It has become increasingly clear that a Supreme Court ruling for the plaintiffs in King v. Burwell would be a national disaster. A Supreme Court decision that premium tax credits are only available through state-operate exchanges would not only deprive millions of lower-and moderate-income Americans of health insurance, but would put at risk the individual insurance markets in 34 states, while health care providers in those states would lose billions of dollars in revenue. Thousands of Americans would die unnecessarily. It is unimaginable that Congress would have intended this result.

    Yet the plaintiffs, in their reply brief filed on February 18, contend that none of this matters. To their mind, the ACA only permits premium tax credits to be granted by exchanges “established by the State.” They argue, “it is irrelevant whether Congress subjectively intended to impose the condition [that premium tax credits be granted only by state-operated exchanges]; all that matters is that it objectively and reasonably did so.”  Indeed, as we near the end of this litigation and the plaintiffs’ imagined story that Congress intended to limit premium tax credits to state-operated exchanges has largely collapsed, they can only argue that the intent of Congress is irrelevant – all that matters is that the statute does not allow federally facilitated exchanges (FFEs) to grant premium tax credits.

    They can only reach this conclusion, however, by reading the four words they rely on in complete isolation, completely ignoring the rest of the statute. But the Supreme Court has said repeatedly that interpreting a statute requires reading the entire statute, not just isolated phrases. If the Supreme Court follows its own teachings, it must rule for the government.

    Jim Engstrand and I have recently published an article that looks beyond the plaintiffs’ four words to the entire ACA. We identify more than 50 other provisions of the ACA that become anomalous, if not absurd, if the words “established by the State” are read to exclude FFEs.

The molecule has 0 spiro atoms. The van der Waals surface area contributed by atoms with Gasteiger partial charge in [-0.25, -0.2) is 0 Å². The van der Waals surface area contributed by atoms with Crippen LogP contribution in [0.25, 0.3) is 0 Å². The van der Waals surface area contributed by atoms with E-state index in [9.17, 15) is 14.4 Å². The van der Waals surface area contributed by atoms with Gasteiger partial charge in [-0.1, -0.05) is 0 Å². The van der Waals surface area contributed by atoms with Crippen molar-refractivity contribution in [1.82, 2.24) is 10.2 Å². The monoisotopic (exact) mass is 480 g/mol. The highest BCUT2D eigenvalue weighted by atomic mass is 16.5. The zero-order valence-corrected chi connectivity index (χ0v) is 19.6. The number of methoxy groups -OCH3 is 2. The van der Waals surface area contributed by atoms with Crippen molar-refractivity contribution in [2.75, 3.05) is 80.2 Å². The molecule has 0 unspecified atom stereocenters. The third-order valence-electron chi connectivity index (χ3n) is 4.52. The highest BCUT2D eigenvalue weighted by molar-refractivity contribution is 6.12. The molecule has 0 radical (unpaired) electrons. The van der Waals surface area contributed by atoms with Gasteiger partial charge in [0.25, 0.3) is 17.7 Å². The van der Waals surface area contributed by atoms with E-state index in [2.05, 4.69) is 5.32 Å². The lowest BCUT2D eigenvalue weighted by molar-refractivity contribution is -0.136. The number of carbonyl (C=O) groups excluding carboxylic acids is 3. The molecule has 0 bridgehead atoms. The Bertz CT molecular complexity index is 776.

• February 23, 2015
    Guest Post

    by Lauren-Brooke Eisen, Counsel, Justice Program, Brennan Center for Justice

    *This post is part of our two-week symposium on racial inequalities in the criminal justice system.

    For decades, America’s incarceration policies have been questioned both for their result of dwarfing every other nation on the planet in the number of people locked behind bars but also for their vast racial disparities.

    Policies enacted during the height of the War on Drugs in the 1980s and 1990s expanded the use of incarceration as a response to rising crime and fear of crime.  These include mandatory minimums, truth-in-sentencing laws, “three strikes you’re out” laws, federal funding targeted for building more prisons and other sentencing regimes that exponentially expanded America’s prison population.

    The numbers are revealing.  Since the 1970s, incarceration in the U.S. has increased steadily and dramatically.  In fact, since 1990 the U.S. has added about 1.1 million additional people behind bars, almost doubling the nation’s incarcerated population.  These prisoners are disproportionately people of color.

    African-American males are six times more likely to be incarcerated than white males and 2.5 times more likely than Hispanic males.  In 2013, almost 3 percent of black males were imprisoned compared to 0.5 percent of white males.  America’s prisons and jails cost more than $80 billion annually – about equivalent to the budget of the federal Department of Education.  This is the phenomenon of mass incarceration.

    A recent report by the Brennan Center for Justice at NYU School of Law provides additional empirical evidence for incarceration’s ineffectiveness at today’s unprecedented levels.  Crime across the United States has steadily declined over the last two decades.  Currently, the crime rate is about half of what it was at its height in 1991.  Violent crime has fallen by 51 percent since 1991, and property crime by 43 percent.